2. The assessment was taken on appeal to the special Tribunal constituted under Section 20 of the Act. In that appeal, the petitioner filed a list of sale deeds as well as the copies thereof to establish his case that the value fixed by the assessing authority for the two items of lands is highly excessive and it has no relevance to the actual market value of the two items in question or any of the lands in or around the locality. The Tribunal, however, without referring to any of the sale-deeds filed by the petitioner, reduced the market value of item No. 1 to Rs. 6,000 and item No. 2 to Rs. 8,000 per ground. The petitioner has now questioned the order of the Tribunal mainly on the ground that the Tribunal has not considered the various sale-deeds filed and relied on by the petitioner before it and that the Tribunal has merely adopted the data sale which the assessing authority has taken as comparable to the two items of land. The learned Counsel for the petitioner points out that the assessing authority has rejected, without any basis, a considerable number of sale deeds in and around the locality executed round about 1st July, 1971 and has taken a sale deed of a land which is a mile away from the lands in question as a 'data sale' merely because it showed a higher price than the price indicated in the various sale deeds of properties in and around the locality. When the main grievance of the petitioner in his appeal before the Tribunal, is that the assessing authority is not justified in ignoring the pales in the locality and adopting a sale of a land a mile away from the disputed lands in question as data sale, the Tribunal without going into that question, has merely accepted the basis adopted by the assessing authority to reduce the market value by taking into account some other factors. It is the submission of the learned Counsel for the petitioner that in ascertaining the market value of a land on a particular date, the sale of similar lands in the same locality at the relevant date can alone be taken as the basis and that this principle is well established in cases arising under the Land Acquisition Act. It is pointed out by the learned Counsel that in this case, the assessing authority referred to as many as 13 sales in Ward No. 1, Block No. 14 and 6 sales in Ward No. 1 Block No. 24 but chose to reject them on the ground that they do not represent the correct trend of the market price as on 3rd July, 1971. After rejecting these sale deeds, which are of comparable lands in and around the locality, the assessing authority took a sale in respect of a land situate in T.S. No. 100 which is said to be far away from the lands in question. It is also pointed out by the learned Counsel that when the order of the assessing authority was challenged on the ground that it wrongly rejected the sale deeds of comparable lands in and around the locality where the lands in question are situate, the Tribunal has not considered that question, but proceeded to adopt the game basis as was adopted by the assessing authority, though it reduced the market value slightly. According to the learned Counsel, the special Tribunal constituted under Section 20 of the Act. is a judicial Tribunal and its approach to the determination of the market value of the land should be judicial and therefore, it should have gone into the question as to whether the assessing authority was justified in rejecting the sale deeds of properties in and around the locality and taking a sale of a plot which is far away and which is not at all comparable to the lands in question. After going through all the materials including the copies of the sale deeds produced by the petitioner before the Tribunal, I am clearly of the view that there has been no proper disposal of the appeal by the Tribunal as it has merely proceeded to slightly reduce the market value fixed by the assessing authority without giving any basis. As already stated, even the assessing authority refers to as many as 19 sale deeds with reference to the lands in the same ward bearing T.S. Nos. 45 and 46 in Block Nos. 14 and 125 in Block No. 24. The assessing authority merely held that these documents do not represent the correct trend of the market price as on 3rd July, 1971. Why these documents do not represent the correct market price, has not been explained. Neither the vendors nor the vendees connected with those sale deeds have been examined by the assessing authority. There is no material from which the assessing authority could have concluded that the price mentioned in those sale deeds did not represent the market price. The assessing authority being a statutory body cannot arbitrarily, without any reason, reject the sale deeds of lands which are admittedly situate in and around the locality where the lands in question are situate. If the assessing authority ignores certain sale deeds merely on the ground that they do not represent the correct market price, it gives an impression that since the price referred to in the sale deeds does not suit his valuation, he is ignoring them. This is not the proper approach to be made. Each one of the documents has to be considered to find out whether the sale deed can be taken as the proper basis for ascertaining the market value of the disputed land. This arbitrary rejection of the sale deeds of lands in and around the locality by the assessing authority, has not been touched upon by the Tribunal. The assessing authority has adopted a sale of 4396 sq. feet for a sum of Rs. 13,188 in document No. 2920 dated 5th June, 1970 in T.S. No. 100 as the 'date sale' as giving the correct basis for fixing the market value of the land in question. This data sale adopted by the assessing authority as seen from the sketch prepared by the assessing officer himself, is in respect of a land situate far away from the locality and it is situate in Block No. 22. The case lands are situate in Block No. 14 and Block No. 24 of Ward No. 1. The data land is situate in Block No. 22 which does not abut either Block No. 14 or Block No. 24. The petitioner further contends that the sale deeds filed by him before the assessing authority as well as before the tribunal relating to sales of lands just opposite or near the lands in question had not been considered by them even though those documents will give the proper basis for fixing the correct market value. The list of documents filed by the petitioner and the documents filed find a place in the... Tribunal's fileproduced before this Court. A bare look at the order of the Tribunal indicates that none of those documents was considered by the Tribunal. If the documents referred to in the list and filed by the petitioner relate to the lands very close to the case lands then they will provide a proper basis for ascertaining the market value of the case lands. According to the petitioner document No. 463 of 1971 dated 6th February, 1971 relating to Mr. Cherian's property which is just opposite to the case land gives Rs. 1-25 per sq. foot and this document, though heavily relied on by the petitioner before the assessing authority as well as before the Tribunal, has not been touched upon by them. The learned Counsel also refers to the relevancy of the other documents filed before the Tribunal. Document No. 1386 of 1972 dated 10th March, 1972 belonging to Sangam Hotel property which is also situate very close to the case land furnishes the market price at Rs. 1.52 per sq. foot. Document No. 1533 of 1971 dated 15th April, 1971 relating to the lands in Sri. T. Desikachari Compound has also been referred to and the price furnished by the document is Rs. 2 per sq. foot. I have not referred to the other documents set out in the list of documents filed by the petitioner before the Tribunal and I have referred to only a few of them to show that the relevant document filed by the petitioner to indicate the correct market price of the lands in the locality has not been considered either by the assessing authority or by the Tribunal. If the statutory appellate authority fails to consider a relevant material placed before it, the disposal of the appeal cannot be said to be proper or judicial. Since the Tribunal has failed to consider the relevant documents filed and referred to by the petitioner both before the assessing officer and before the Tribunal, the appellate order cannot be legally sustained. The order of the Tribunal has, therefore, to be set aside and it is, accordingly set aside with a direction to the Tribunal to dispose of the appeal after taking into account the various sale deeds filed by the petitioner and after considering the question as to whether the rejection of as many as 19 sale deeds referred to in the assessing authority's order, without any reason, is justified. The civil revision petition is, therefore, allowed with costs and remanded as set out above.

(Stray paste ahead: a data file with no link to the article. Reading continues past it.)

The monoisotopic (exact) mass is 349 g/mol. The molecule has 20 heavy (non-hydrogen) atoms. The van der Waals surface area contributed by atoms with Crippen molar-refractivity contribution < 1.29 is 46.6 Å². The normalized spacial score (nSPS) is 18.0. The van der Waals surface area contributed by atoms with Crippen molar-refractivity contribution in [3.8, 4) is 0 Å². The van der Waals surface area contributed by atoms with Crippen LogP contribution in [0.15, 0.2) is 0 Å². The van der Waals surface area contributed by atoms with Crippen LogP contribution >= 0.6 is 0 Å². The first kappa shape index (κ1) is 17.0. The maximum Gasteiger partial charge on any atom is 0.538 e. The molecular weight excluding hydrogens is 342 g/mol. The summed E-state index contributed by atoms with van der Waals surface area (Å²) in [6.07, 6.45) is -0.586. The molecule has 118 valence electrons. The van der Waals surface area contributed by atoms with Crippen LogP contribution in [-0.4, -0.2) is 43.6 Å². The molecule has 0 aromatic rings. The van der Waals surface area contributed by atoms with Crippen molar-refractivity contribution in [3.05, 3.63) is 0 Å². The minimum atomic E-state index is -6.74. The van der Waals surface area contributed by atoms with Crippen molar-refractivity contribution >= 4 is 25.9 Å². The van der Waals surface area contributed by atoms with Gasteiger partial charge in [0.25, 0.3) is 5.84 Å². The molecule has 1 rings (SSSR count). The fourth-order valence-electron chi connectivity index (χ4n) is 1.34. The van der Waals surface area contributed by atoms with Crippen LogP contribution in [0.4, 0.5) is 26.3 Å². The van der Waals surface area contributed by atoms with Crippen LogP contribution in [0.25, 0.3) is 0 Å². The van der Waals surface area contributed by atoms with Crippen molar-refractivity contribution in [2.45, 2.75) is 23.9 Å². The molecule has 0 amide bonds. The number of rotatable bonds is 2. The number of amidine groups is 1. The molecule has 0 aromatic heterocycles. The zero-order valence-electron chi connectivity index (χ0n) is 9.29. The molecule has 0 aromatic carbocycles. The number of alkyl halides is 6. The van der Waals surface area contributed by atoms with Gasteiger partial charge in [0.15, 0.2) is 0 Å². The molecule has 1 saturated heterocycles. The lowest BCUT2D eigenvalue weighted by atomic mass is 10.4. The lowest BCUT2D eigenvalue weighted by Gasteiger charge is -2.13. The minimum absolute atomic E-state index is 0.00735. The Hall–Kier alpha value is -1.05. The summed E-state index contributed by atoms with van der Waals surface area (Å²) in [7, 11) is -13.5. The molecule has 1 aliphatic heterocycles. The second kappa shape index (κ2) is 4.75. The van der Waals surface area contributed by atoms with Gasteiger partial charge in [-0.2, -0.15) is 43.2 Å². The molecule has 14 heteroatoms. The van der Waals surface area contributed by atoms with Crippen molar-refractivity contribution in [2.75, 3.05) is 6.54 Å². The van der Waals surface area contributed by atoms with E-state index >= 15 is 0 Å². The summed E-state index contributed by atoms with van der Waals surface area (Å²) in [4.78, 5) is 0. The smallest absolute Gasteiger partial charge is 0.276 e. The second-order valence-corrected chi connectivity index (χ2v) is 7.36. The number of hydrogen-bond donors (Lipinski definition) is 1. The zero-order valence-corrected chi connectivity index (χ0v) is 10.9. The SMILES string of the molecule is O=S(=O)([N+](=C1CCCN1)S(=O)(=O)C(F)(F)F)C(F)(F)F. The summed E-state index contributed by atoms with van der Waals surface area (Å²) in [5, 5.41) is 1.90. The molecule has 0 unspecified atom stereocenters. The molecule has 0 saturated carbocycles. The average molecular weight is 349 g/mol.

Save Judgments// Add Notes // Store Search Result sets // Organizer Client Files //